A tax exemption excludes certain income, revenue, or even taxpayers from tax altogether. For example, nonprofits that fulfill certain requirements are granted tax-exempt status by the Internal Revenue Service (IRS), preventing them from having to pay income tax.
Why Do Tax Exemptions and Tax-Exempt Entities Exist?
The tax code distinguishes between entities that receive revenue through voluntary donations used for charitable expenses and those that earn revenue through market activity. As a category, tax-exempt entities exist because they do not make a profit and therefore have no taxable income. By contrast, corporations and pass-through businesses earn net profit that is taxed.
For example, imagine two business: Nonprofit A and Corporation C. Nonprofit A receives voluntary contributions as its only source of income, which is then used to pay expenses such as salaries and program-related activities. Corporation C receives revenue from market activity, which is then used to pay workers, reinvest, and earn more income.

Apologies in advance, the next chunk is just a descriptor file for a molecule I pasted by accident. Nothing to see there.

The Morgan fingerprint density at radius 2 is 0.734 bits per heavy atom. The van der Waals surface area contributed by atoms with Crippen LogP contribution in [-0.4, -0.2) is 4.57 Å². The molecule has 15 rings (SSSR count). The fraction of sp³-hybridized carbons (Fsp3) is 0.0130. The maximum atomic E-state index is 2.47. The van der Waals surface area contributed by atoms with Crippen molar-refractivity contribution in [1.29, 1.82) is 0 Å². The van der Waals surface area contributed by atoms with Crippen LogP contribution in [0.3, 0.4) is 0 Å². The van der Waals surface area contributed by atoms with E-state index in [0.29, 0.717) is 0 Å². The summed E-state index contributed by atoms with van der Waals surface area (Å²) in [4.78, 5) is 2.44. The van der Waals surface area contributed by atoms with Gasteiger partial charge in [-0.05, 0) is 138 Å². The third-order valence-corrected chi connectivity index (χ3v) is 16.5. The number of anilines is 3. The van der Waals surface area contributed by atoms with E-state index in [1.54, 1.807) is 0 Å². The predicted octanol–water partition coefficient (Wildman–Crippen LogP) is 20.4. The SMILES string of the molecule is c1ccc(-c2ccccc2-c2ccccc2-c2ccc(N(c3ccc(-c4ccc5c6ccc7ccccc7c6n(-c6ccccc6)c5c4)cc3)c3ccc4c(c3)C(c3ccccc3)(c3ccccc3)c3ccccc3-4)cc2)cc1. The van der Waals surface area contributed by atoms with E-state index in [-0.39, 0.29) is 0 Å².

|Nonprofit A (Do-Good Industries)
|Corporation C (Investors Incorporated)
|Monthly Revenue: $10,000
|Monthly Revenue: $1 million
|Other Expenses: $200,000
|Programmatic Expenses: $5,000
|Taxable Income: $0
|Taxable Income: $300,000
What Are the Limitations on Tax-Exempt Entities?
The IRS grants tax-exempt status to organizations that meet the requirements under Section 501(c) of the tax code. None of its revenue may be used to benefit any private shareholder or individual.
History of Tax-Exempt Entities
Tax-exempt entities trace their origin to the Revenue Act of 1913, where Congress began to define and exclude certain organizations from tax due to their activities related to social welfare, charitable contributions, or religious education.
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